We played Ooblets, and here’s what we thought – Hands-on early access impressions

This simple Stardew Valley-meets-Pokemon indie experience has a lot of personality—and a lot of potential.

Is there multiplayer in Ooblets?

Image via Glumberland

I’ve found myself in a quaint hole-in-the-wall town on Oob Island called Badgetown, where seconds ago I met a young teenager. She’s using odd words like “goshzookie” and wants me to use something called “nurnies’ to build things while I live there. It turns out this teen is, somehow, actually the mayor of Badgetown. It’s perplexing, and I’m questioning my life choices up to that moment.

But then, to my left I see, of all things, a smiling radish. It comes up to my hip, and its name is Radlad. With that, despite the bizarre place in which I stand, I get the feeling everything’s going to be alright as I set out on this new island adventure.

Image via Glumberland

Much like the denizens of Oob Island, Ooblets is a mixed bag. At its core, you’re attempting to balance creature collecting and farming activities so they each benefit the other. It’s a bit like Stardew Valley, where you spend time in the field to cultivate various crops, but the Ooblet critters, an eclectic bunch of vegetable and woodlike weirdos that appear to be living inanimate items, serve as companions for you and everyone else on the island, providing a hint of Pokémon.

Developer Glumberland started work on Ooblets in early 2016, and it’s now come to early access on the Epic Games Store for PC and the Microsoft Store for Xbox One, with no subscription or pre-order required. Because Gumberland is just a two-person development team, you can bet it will be in early access for a bit. But that’s okay; there’s already plenty to do, like exploring the island, finishing daily tasks, or battling other Ooblets.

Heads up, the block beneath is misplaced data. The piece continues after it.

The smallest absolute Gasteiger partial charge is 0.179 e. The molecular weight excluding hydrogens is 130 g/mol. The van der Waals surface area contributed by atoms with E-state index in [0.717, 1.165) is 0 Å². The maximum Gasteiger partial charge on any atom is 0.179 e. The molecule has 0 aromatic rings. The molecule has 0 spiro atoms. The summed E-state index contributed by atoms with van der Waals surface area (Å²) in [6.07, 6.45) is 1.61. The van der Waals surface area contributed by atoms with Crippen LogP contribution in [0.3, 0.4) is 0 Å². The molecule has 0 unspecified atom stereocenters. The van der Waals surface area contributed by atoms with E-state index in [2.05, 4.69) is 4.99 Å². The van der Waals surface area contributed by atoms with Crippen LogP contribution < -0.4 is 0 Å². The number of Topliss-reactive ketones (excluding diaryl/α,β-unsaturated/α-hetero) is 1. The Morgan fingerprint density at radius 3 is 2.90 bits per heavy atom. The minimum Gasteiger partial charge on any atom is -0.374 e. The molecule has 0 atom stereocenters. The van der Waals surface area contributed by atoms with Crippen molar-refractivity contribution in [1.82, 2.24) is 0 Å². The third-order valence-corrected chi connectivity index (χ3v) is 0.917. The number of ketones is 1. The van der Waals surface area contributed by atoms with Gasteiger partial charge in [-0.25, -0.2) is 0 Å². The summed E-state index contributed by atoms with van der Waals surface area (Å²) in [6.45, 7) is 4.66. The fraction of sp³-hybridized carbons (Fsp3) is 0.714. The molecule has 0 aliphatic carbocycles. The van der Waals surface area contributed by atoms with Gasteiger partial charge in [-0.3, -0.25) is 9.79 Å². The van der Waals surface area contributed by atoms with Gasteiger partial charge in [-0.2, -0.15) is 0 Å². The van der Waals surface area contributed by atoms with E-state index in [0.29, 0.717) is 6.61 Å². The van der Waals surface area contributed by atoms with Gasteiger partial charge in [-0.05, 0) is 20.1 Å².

Image via Glumberland

Despite some thematic similarities with Pokémon, the battle system is vastly different. Here, you dance-battle your Ooblets against others you find. Yes, you read that right. These silly battles are relatively low-stakes, and if you win, you receive the seed from the Ooblet you beat, which you can then use to grow that Ooblet in your garden. Each Ooblet has a standard, uncommon, and gleamy coloration, which is reminiscent of Pokémon’s Shiny system, but it’s far more forgiving and less time-consuming.

Low stakes is actually a good way to describe all of Ooblets. Everything you do is pretty low stress, and that’s part of the allure. It’s a casual adventure where you go around town looking for Ooblets seeds and giving them vegetables or meals created from ingredients in your garden in order to dance-battle them. It’s a fun loop that doesn’t demand too much of your brain power and doesn’t force you to think about how to best optimize your experience. You can spend an entire day working on your garden, or not. You choose how to spend each day in Ooblets, based on what makes the game the most fun for you at that time.

Image via Glumberland

One thing to note is that while there’s a good basic framework in Ooblets, I was left feeling like there’s something missing — which is to be expected, since the game is in early access. But Glumberland is steadily updating the game with more features and content. For example, when I originally started playing, there was no way to release or trade an Ooblet. The game has only been out for a couple of weeks and the developer has already implemented a feature, albeit in a rudimentary framework, to address that issue. This proves how dedicated the dev duo is to their players, and to the future of Ooblets.

So far, Ooblets is a fun experience, especially when you go in knowing you won’t be able to dive too far into the deep end yet. Many of the features are things you’ve encountered in other games, but the oodles of personality in the game’s visuals, characters, and mechanics allow it to stand on its own, and it’s a blast to play.